“Beijing — despite its rhetoric — is pursuing asymmetric decoupling, seeking to make China less dependent on the world, and the world more dependent on China,” the American secretary of state, Antony Blinken, said on Thursday. In a speech outlining President Biden’s China policy, Mr. Blinken observed that Communist China is the only country with the “intent to reshape the international order and, increasingly, the … power to do it.”

The secretary’s speech then wavered between pinpointing ostensible areas of tension and those for cooperation. “We do not see conflict,” the secretary said. That’s too bad, because Beijing certainly does. For Beijing that conflict is not just economic and technological, as Mr. Blinken outlined, but fundamentally ideological. The sooner that American and Western leaders realize this, the sooner they might be able to contend with it.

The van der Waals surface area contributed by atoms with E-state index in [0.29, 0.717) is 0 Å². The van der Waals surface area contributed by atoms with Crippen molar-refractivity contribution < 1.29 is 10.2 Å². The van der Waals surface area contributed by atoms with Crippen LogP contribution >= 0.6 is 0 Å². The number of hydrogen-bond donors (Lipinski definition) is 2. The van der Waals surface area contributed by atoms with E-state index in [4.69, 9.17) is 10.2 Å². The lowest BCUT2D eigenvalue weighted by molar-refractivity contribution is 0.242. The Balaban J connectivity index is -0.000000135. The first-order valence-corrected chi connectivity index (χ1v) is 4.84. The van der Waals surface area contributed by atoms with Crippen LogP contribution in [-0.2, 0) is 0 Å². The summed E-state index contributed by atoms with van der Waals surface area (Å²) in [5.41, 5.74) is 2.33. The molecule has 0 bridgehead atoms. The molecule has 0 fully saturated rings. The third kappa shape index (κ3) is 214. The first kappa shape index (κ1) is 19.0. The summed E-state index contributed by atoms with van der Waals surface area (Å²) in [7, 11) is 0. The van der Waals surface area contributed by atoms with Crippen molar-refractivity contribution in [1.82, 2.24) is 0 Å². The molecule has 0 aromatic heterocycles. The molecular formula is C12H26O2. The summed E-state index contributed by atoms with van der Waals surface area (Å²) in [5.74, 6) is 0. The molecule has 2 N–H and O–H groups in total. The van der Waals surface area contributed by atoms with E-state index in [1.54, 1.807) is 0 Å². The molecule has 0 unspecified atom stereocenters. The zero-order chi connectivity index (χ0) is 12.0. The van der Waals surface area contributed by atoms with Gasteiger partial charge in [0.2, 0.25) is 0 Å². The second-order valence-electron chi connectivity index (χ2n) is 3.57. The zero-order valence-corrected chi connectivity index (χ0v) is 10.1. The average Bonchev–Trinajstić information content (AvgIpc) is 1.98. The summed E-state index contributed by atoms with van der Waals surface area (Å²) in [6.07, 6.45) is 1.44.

Since Xi Jinping assumed the presidency, he has been steadily closing off Communist China to foreign influence. A 2013 internal party document, “Communiqué on the Current State of the Ideological Sphere” — commonly known as Document No. 9 — outlines what China’s party boss and his henchmen regard as seven “noteworthy problems,” each concerned with the ostensible infiltration of Western thought into segments of Chinese society.

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